Summary: Although our moral concerns usually II. Duties toward Future Generations involve our To begin appreciating the problems raised by future contemporaries, it would generations—and to see how we might respond to these appear that we can have problems—let’s first examine some objections to the claim that obligations toward—and we do have moral obligations to future people. The first make claims upon—people objection has probably already crossed your : in the past. Intuitively, it also seems that we can 1. Our moral duties can extend only to existing people. Since have obligations toward future generations do not presently exist, it is not possible to future generations. This have any moral obligations toward them. has important moral implications for how we There are many reasons to think this objection is mistaken. For onelive thing, today. it would also rule out any moral claims or responsibilities toward those in the past since past people do not presently exist any more than future people do! Yet, as we have alreadyKey Terms discussed, it certainly seems that we can have moral concerns involving people in the past.• Moral We havecommunity a moral: dutya to respect the dignity of past people, for instance, by not desecratingset of their graves who. We owe this duty to a past even if no one living today has anycan particular have moral interest in that past person. obligations toward each Further,other. the present-day grandchild of a gassed Jewish couple and the destitute Native American can hold genuine moral claims against those particular past people who, by their actions, wronged those who presently live. Thus, if it is possible for people of past generations to have wronged present-day people, then those living in the past must have had moral obligations toward present-day people. But at the time those past people were living, it was their present, and the people they had obligations toward were people who had not yet come into existence. In short, they had obligations toward people who were future to them. In the same way, we can have moral obligations toward people who are future to us.

Here is a striking illustration. First, let us suppose that terrorists manage to launch a nuclear missile that kills millions of people in some country. By any defensible moral standard, the terrorists have wronged those innocent millions by utterly failing in their moral obligation to bring no harm upon them. In this case, of course, both the terrorists and those they have obligations toward are contemporaries. But let’s now make one small change to the story. This time the terrorists launch a nuclear missile that is set to remain in orbit for two centuries; only then does it fall upon the country and kill the country’s citizens. “. . . [As] in the former case, this must surely also be an infringement of these future victims’ . The fact that the missile hits its target two centuries after it was launched is morally irrelevant.”4 Surely the terrorists have as much of an obligation not to harm people living two centuries later as they have not to harm people living today. After all, it certainly seems indefensible to say that although the killing of millions of contemporary people is wrong, there is nothing wrong with doing something today that will kill millions of people in the future.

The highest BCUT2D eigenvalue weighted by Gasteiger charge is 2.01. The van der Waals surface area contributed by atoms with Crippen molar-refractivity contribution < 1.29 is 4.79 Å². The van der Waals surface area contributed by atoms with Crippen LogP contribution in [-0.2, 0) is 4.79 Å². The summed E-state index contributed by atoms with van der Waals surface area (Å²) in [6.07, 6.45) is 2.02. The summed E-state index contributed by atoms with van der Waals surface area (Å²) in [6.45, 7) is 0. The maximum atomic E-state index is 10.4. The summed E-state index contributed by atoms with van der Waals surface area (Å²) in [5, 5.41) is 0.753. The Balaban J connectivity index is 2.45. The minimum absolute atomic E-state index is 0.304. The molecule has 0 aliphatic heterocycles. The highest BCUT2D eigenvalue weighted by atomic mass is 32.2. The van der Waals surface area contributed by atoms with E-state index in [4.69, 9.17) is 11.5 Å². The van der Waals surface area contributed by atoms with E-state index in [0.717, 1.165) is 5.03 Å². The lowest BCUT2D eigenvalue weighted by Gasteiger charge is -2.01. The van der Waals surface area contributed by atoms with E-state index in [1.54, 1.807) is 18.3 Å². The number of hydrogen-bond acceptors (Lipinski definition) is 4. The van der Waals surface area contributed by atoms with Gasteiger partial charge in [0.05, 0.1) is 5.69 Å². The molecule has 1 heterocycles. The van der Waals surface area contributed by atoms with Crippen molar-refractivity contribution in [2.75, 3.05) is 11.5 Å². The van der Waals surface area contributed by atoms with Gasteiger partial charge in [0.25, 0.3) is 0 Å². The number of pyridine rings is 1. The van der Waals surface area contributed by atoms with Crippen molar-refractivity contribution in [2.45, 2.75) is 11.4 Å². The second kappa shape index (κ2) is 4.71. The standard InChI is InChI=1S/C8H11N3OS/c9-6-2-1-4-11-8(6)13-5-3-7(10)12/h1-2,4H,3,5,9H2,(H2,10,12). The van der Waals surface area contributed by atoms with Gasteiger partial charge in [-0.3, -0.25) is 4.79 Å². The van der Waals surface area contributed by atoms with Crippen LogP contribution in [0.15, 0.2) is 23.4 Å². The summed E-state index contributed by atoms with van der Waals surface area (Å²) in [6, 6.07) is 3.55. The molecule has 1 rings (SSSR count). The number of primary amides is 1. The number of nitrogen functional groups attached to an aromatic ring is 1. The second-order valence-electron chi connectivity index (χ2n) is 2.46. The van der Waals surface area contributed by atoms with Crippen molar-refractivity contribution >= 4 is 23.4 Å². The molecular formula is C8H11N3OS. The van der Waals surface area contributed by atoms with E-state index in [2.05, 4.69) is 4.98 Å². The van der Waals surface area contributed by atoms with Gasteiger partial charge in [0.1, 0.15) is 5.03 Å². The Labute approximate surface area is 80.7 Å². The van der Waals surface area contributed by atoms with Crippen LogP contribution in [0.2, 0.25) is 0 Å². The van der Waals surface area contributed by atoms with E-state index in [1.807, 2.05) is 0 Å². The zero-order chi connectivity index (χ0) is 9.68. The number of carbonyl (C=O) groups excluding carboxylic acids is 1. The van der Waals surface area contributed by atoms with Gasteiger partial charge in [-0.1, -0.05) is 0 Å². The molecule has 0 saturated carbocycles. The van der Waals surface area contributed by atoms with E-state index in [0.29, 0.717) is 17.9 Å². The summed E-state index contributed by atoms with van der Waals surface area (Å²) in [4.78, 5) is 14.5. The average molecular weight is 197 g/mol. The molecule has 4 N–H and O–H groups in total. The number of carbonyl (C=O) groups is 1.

So far we have utilized our moral intuitions to suggest how we can have moral obligations toward future people. A simple argument, however, can also be offered. First, let us take it for granted that there will be a future generation 200 years hence. Let’s call those future people

4 Jen Saugstad, “Moral Responsibility towards Future Generations of People: Utilitarian and Kantian Compared.” Lecture at University of Oslo, June 17, 1994, folk.uio.no/jenssa/Future%20Generations.htm (accessed February 12, 2010). actual people: people who do exist in their time no less than we exist in ours. Being like us, future actual people will also have important personal interests—including interests that we have the power to affect by our choices. For example, if we continue our extravagant consumption of fossil fuels, these future people will face flooding in coastal areas, the spread of tropical diseases, and killing droughts. Many of their most important interests—including their health and survival—will be affected by our choices. But doesn’t this confer upon us some sort of moral obligation not to act in ways that will harm these people’s interests? That is, the following principle seems to hold: